#Result of session: 

Inside focus , ROC and outside focus. 

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As an outcome, I moved back towards spherical a bit but need to do more on the outer zones. there is a small hole in the centre and the large central zone is still not quite spherical 

 

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So I did a bit more. 

Session details: 

Wet time lap eccentric offset overhang weight
3 8 80 8 55 20 6
4 8 80 15 40 10 6
5 8 80 30 30 -2 4
     
had to take the weight down by 2kg from 6 to 4kg because mirror was tipping on extremes 
     

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So I think Im quite close to a sphere, maybe with a hint of turned up edge now. 

Next steps - 1/3 centre over centre smoothing to spherical using the larger lap. Once I get there, I'll do a gentle parabolising cos I'm itching to start on the 12" mirrors I have accumulated. 

 

 

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It strikes me that you are using far too much weight on the lap. I never use any extra weight, just the weight of the lap/mirror and any connections needed to move it. With my mirrors up to 10" that was just my hands and I didn't push down on the lap/mirror any more than needed to move it. It might work more slowly but you seem to be going back and forth without getting where you want to be. A 6" mirror doesn't need a lap smaller than 6" until you need to attack very specific zones during the final figuring process.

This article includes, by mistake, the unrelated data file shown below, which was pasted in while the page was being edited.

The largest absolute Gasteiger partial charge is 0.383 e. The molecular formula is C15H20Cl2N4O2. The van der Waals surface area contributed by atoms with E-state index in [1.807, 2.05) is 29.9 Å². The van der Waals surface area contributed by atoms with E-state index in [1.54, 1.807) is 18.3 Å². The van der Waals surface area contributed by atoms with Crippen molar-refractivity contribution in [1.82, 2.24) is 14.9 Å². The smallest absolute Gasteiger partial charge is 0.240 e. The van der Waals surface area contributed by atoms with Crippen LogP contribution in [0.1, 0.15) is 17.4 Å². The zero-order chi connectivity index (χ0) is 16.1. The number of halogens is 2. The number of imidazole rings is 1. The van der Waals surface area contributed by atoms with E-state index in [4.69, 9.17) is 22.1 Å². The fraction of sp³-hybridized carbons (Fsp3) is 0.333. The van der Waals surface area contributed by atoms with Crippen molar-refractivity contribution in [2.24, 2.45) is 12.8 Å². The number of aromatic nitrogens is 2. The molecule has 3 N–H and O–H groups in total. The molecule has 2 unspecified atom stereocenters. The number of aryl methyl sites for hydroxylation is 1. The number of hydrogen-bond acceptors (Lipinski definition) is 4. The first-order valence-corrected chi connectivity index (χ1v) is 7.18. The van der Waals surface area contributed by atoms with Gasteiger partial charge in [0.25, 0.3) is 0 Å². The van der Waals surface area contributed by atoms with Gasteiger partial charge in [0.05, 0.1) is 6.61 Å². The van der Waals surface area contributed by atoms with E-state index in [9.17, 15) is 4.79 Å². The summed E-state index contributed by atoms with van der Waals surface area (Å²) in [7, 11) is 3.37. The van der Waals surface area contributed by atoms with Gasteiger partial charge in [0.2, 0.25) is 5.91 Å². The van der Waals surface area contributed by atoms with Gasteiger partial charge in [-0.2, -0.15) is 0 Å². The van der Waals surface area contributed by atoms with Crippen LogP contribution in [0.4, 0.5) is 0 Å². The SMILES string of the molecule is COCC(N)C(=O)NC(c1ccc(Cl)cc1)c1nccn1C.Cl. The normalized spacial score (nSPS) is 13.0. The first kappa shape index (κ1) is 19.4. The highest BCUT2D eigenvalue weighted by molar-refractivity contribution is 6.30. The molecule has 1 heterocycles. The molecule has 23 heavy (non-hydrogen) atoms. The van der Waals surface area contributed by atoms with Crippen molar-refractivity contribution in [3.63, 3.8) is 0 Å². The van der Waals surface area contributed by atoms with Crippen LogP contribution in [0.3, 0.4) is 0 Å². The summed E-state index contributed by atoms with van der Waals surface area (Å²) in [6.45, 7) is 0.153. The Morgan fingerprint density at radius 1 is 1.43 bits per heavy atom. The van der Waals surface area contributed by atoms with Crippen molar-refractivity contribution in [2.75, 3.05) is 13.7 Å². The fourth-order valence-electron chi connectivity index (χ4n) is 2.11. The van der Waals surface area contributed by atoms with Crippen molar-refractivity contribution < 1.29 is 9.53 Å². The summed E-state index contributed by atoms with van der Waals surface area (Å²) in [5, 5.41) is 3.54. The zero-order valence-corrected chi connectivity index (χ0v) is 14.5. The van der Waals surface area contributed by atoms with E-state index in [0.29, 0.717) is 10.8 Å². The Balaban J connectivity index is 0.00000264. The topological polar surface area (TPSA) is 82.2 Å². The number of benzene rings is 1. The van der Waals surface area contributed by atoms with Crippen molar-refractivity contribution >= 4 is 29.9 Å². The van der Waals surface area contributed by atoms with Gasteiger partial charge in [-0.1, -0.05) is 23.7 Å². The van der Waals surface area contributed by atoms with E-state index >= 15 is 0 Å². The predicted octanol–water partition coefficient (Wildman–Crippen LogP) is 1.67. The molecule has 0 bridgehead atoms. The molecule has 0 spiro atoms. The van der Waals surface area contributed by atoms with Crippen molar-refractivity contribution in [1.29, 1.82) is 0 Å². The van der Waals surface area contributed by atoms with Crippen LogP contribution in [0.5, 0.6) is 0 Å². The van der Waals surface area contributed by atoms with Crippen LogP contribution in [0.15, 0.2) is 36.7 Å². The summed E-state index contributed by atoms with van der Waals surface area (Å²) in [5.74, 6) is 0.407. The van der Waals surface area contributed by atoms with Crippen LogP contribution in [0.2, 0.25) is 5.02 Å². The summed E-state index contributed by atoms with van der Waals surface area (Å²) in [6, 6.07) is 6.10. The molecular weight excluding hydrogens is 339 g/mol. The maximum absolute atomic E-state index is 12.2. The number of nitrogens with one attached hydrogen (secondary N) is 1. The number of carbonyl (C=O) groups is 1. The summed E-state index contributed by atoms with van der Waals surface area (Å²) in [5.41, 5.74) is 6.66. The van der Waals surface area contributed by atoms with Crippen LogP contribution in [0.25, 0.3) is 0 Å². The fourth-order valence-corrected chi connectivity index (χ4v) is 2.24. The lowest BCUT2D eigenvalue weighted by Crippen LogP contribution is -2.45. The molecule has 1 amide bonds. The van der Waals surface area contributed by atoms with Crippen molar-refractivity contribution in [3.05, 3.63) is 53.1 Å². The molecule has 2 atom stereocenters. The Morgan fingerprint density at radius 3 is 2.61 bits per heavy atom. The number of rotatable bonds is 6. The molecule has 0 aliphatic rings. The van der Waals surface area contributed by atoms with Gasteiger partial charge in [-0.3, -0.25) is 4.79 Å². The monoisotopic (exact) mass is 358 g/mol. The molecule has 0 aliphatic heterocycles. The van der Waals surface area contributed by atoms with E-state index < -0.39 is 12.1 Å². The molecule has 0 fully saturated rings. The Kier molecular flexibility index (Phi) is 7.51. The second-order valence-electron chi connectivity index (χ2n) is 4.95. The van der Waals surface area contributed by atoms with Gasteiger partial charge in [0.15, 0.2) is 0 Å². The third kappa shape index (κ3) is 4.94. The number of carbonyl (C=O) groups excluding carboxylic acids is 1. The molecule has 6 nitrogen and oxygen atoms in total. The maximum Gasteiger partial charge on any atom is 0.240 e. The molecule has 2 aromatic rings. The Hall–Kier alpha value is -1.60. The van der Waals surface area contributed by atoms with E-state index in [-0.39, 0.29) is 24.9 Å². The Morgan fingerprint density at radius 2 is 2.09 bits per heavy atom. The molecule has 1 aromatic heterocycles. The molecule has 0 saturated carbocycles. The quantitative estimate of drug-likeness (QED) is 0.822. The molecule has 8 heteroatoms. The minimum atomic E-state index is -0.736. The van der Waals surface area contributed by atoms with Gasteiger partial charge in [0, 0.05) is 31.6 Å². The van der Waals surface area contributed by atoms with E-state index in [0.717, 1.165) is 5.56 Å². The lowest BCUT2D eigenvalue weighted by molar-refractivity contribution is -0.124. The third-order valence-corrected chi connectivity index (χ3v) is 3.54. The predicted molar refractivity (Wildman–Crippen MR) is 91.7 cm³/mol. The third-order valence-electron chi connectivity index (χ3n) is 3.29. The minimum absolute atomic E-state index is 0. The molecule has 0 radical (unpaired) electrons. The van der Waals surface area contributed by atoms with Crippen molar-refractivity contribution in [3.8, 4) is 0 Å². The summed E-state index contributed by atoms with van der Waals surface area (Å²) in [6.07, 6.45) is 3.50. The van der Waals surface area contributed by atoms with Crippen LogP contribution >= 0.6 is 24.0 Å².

I was a member of an astro soc back it the 80's who had a stall at an annual event. The members would start and finish a 6" mirror within the one day of the event. Starting with two slabs of glass in the morning they would be able to observe, and show the visitors, the moon that evening with the ( unsilvered) mirror.

It was said to me when I was learning to make mirrors that engineers do not make good mirrors because they tended to do repetitive operations as consistently as possible, without deviation. Using machines tends to do the same thing. This , more often than not, led to a very zonal surface. To make mirrors  one needs to randomise every stroke which machines cannot do by themselves. Having nice loose joints in the machine helps to smooth out the regularities somewhat and horrifies some engineers when they first encounter such equipment.

Nigel

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I think that's a fair shout re the weight once I get back to spherical. It's clear I overestimated the amount of figuring required to get from spherical to parabola. So I will remove the weights and shorten the wets and test frequently at that point. 

You've also seen the vid of the machine, there's a bit of slop there due to hinges having play. I will be replacing the arms with a bigger mech as I move to the 20" mirrors that should also have far less play but that's what the offset settings are for, to blend and avoid zoning as far as I can see. 

Key for me is to get to spherical again.